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Post: Nets lost 30% of season ticket holders as prices soared, Kevin Durant sought trade

Toronto Raptors v Brooklyn Nets Photo by Sarah Stier/Getty Images

When Kevin Durant was asked about the consequences of his trade demand, he minimized things by saying, “I didn’t miss any games, I didn’t miss any practices, I’m still here.”

But a lot of season ticket holders are not. Josh Kosman and Brian Lewis report exclusively Monday that the Nets suffered a disastrous drop in season ticket sales for 2022-23, worst in the NBA.

Kosman, who covers business for the Post, and Lewis write:

The Brooklyn Nets are dead last in the NBA when it comes to season ticket sales — with demand off more than 30% from last year as the new season tips off, sources told The Post.

For the 2022-23 campaign, billionaire Joe Tsai’s money-losing franchise had sold roughly 5,500 season tickets at the 17,732-seat Barclays Center, according to an NBA owner and an insider who both saw a recent confidential league report.

That’s well below last year’s total — which insiders estimated between 8,000 and 9,000 — and lands the Nets in last place among the NBA’s 30 teams, according to league insiders.

The Nets declined to comment, the Post reporters note, but a “source close to the team” said the club relies less on those sales to fill the Barclays Center than team’s in other markets. Indeed, as a team with an arena in an urban setting, the Nets rely on single game sales and impulse buys, but the depth of the Nets drop is dramatic.

“They do not focus on season tickets as much as others because they believe they can make more on same-day tickets,” another source told the Post. “But it is still core to their business and represents most ticket sales.”

The Nets are in the middle of NBA clubs in revenue, per the report, but note that the Nets ticket prices were ‘jacked up” by as much as 50% last year.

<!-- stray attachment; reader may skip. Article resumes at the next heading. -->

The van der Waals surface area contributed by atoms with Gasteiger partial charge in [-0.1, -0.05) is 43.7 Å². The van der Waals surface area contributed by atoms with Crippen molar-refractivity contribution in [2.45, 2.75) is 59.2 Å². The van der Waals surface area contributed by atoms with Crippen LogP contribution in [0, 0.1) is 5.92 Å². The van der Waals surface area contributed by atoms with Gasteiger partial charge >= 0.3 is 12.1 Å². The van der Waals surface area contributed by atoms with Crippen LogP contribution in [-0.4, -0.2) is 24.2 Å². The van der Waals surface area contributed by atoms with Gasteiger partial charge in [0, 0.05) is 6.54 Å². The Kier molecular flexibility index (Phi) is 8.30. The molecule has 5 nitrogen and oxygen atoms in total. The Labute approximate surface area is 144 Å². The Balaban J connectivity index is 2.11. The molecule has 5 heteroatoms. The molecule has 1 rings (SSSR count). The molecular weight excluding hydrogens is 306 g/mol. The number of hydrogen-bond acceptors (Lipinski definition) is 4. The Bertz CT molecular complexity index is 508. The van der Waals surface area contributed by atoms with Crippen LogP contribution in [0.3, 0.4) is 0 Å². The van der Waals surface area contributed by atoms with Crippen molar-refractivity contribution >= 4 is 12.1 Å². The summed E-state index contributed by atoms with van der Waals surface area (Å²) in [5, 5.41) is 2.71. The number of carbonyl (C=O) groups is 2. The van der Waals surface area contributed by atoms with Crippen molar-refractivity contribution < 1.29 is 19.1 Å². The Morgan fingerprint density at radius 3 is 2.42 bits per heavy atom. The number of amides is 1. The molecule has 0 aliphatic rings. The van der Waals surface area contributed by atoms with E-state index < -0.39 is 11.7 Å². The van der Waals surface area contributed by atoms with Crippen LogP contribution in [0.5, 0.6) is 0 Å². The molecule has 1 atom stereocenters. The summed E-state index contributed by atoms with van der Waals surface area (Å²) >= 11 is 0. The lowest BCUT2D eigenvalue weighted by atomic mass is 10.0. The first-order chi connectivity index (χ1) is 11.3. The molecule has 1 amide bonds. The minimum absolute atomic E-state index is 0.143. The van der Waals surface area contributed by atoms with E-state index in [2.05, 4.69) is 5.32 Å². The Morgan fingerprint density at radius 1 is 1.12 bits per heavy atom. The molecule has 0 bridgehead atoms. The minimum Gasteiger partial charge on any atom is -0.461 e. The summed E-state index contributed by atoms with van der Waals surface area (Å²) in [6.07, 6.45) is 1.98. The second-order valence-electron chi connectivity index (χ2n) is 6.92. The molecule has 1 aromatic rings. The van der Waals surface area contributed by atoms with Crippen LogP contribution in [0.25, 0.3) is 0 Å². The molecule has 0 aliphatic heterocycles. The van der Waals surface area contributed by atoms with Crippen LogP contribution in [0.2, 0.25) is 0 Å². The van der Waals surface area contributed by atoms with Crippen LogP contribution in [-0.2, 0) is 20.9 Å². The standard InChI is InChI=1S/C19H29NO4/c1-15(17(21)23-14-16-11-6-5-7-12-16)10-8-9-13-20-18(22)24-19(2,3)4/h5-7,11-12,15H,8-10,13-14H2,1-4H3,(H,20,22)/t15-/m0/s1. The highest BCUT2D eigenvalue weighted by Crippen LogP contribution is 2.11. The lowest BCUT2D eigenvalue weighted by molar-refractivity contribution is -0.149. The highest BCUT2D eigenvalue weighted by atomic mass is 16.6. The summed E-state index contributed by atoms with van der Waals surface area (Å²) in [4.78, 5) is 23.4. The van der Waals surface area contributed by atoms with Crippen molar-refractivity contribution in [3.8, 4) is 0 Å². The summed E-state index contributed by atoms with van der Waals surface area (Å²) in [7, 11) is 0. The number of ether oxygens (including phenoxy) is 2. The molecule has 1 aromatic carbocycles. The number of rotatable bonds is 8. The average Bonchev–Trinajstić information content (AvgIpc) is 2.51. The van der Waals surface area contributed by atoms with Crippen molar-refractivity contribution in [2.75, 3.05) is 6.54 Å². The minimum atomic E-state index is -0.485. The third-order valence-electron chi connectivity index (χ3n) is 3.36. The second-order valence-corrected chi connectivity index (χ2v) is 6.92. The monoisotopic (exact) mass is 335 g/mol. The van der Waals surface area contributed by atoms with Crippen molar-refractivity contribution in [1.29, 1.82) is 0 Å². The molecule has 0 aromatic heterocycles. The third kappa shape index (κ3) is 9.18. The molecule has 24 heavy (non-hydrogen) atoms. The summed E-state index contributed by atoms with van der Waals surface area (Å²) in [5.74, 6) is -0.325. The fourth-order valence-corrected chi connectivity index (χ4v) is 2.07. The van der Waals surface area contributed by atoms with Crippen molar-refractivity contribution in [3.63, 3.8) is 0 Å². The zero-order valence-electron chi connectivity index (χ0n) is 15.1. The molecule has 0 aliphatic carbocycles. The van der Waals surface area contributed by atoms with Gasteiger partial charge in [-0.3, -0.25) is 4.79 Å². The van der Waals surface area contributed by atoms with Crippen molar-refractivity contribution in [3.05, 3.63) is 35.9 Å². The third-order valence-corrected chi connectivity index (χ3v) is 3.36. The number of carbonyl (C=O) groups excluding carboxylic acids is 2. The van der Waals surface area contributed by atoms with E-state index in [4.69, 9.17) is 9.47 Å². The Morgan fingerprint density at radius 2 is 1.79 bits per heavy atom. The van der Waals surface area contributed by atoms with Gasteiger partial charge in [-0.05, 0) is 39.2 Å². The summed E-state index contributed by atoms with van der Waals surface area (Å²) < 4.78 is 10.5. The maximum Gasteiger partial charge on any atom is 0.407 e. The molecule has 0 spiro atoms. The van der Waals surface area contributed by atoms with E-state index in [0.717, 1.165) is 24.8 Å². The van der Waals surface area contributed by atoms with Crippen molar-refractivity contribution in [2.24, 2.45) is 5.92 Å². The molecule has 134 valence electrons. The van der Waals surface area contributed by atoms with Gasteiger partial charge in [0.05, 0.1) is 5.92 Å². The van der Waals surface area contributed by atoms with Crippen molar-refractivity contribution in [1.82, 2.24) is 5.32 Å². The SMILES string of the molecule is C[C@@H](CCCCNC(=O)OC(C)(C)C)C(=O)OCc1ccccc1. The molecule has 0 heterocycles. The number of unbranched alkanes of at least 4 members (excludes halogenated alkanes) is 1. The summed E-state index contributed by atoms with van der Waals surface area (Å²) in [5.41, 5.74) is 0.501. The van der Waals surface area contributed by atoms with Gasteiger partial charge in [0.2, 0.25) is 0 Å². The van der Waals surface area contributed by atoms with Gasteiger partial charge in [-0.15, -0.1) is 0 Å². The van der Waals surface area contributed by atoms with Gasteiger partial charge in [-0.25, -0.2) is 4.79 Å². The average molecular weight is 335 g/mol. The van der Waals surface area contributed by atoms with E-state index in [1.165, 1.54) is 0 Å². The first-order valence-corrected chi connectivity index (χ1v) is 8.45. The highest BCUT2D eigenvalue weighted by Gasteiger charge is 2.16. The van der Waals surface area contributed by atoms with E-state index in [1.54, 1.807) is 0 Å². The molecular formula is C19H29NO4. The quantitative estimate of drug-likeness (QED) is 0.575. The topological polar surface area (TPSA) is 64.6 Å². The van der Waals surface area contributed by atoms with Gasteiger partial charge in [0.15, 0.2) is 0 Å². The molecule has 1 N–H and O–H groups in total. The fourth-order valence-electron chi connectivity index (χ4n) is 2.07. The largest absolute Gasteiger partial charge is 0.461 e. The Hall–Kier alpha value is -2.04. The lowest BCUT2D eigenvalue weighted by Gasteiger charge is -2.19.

Last season, single-game sales buttressed the season ticket total to help the Nets finish 10th in average paid attendance, according to NBA confidential financials obtained by The Post — not far behind crosstown rival Knicks. The Nets drew 14,919 per game, a 26.3% spike from the previous non-pandemic year, generating $2.15 million in average net gate receipts, a 108.5% increase year-over-year, according to the data.

Although the team won’t talk, it seems clear that the Durant trade request in late June and the uncertainty of Kyrie Irving’s status, coming so soon after the Nets disappointing regular season and humiliating sweep at the hands of the Celtics, was a big factor in the drop. Much of that came during prime renewal season. In fact, Kosman and Lewis write that after being swept, the Nets lowered prices in the summer for some long-term season ticket holders.

Anecdotally, the Post talked to a season ticket holder with courtside seats who said that with the higher prices, the cost of his two tickets would have soared to $1 million if the Nets get to the Finals.

“I couldn’t justify the price they wanted,” said the anonymous fan said, noting he had been a season ticket holder since the 1990s. “We know three or four other season ticket holders who did not renew. One said he would rather give money to Ukraine than give the Nets extra money.”

The Nets governor, Joe Tsai told Sportico two weeks before the KD trade request that he was “confident” annual revenue generated by the Nets and Barclays Center could “get to $500 million over the next two or three years.” Forbes wrote at around the same time that he hoped to get to a billion dollars within seven years. The Nets generated $343 million this past fiscal year.

According to a previous Post story by the same authors, the Nets and Barclays Center lost between $50 and $100 million last year, a cost which Tsai has picked up. Tsai told NetsDaily a year ago that without the luxury tax — $98 million last year — he would have made a profit. He said that he considered the luxury tax a long-term investment.

Tsai bought full the Nets and Barclays Center’s operating company in three years ago this month.

So far this season, the Nets have sold out their two home games and had a record 8,000 fans show up for the annual Practice in the Park, but Steve Nash heard some boos and Durant got a lukewarm reception.